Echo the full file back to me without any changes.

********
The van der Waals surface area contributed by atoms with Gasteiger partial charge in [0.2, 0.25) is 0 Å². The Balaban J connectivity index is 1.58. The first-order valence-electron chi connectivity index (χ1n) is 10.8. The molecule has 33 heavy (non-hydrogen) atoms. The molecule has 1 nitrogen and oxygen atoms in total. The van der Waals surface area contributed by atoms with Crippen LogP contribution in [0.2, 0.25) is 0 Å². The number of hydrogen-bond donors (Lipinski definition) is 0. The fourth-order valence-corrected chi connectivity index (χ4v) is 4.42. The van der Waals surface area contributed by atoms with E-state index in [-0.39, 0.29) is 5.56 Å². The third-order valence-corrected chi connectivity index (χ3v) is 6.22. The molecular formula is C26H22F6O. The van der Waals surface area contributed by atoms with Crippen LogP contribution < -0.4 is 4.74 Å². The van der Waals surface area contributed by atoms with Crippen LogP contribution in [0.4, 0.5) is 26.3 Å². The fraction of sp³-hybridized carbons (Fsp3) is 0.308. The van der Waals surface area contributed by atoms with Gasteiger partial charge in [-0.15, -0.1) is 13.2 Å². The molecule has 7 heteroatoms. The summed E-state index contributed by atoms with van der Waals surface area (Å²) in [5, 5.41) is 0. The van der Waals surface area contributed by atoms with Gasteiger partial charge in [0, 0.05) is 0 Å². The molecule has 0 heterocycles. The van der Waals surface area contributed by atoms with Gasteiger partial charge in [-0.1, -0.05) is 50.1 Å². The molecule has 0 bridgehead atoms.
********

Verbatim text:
The van der Waals surface area contributed by atoms with Gasteiger partial charge in [0.2, 0.25) is 0 Å². The Balaban J connectivity index is 1.58. The first-order valence-electron chi connectivity index (χ1n) is 10.8. The molecule has 33 heavy (non-hydrogen) atoms. The molecule has 1 nitrogen and oxygen atoms in total. The van der Waals surface area contributed by atoms with Crippen LogP contribution in [0.2, 0.25) is 0 Å². The number of hydrogen-bond donors (Lipinski definition) is 0. The fourth-order valence-corrected chi connectivity index (χ4v) is 4.42. The van der Waals surface area contributed by atoms with E-state index in [-0.39, 0.29) is 5.56 Å². The third-order valence-corrected chi connectivity index (χ3v) is 6.22. The molecular formula is C26H22F6O. The van der Waals surface area contributed by atoms with Crippen LogP contribution < -0.4 is 4.74 Å². The van der Waals surface area contributed by atoms with Crippen LogP contribution in [0.4, 0.5) is 26.3 Å². The fraction of sp³-hybridized carbons (Fsp3) is 0.308. The van der Waals surface area contributed by atoms with Gasteiger partial charge in [-0.15, -0.1) is 13.2 Å². The molecule has 7 heteroatoms. The summed E-state index contributed by atoms with van der Waals surface area (Å²) in [5, 5.41) is 0. The van der Waals surface area contributed by atoms with Gasteiger partial charge in [0, 0.05) is 0 Å². The molecule has 0 heterocycles. The van der Waals surface area contributed by atoms with Gasteiger partial charge in [-0.1, -0.05) is 50.1 Å². The molecule has 0 bridgehead atoms.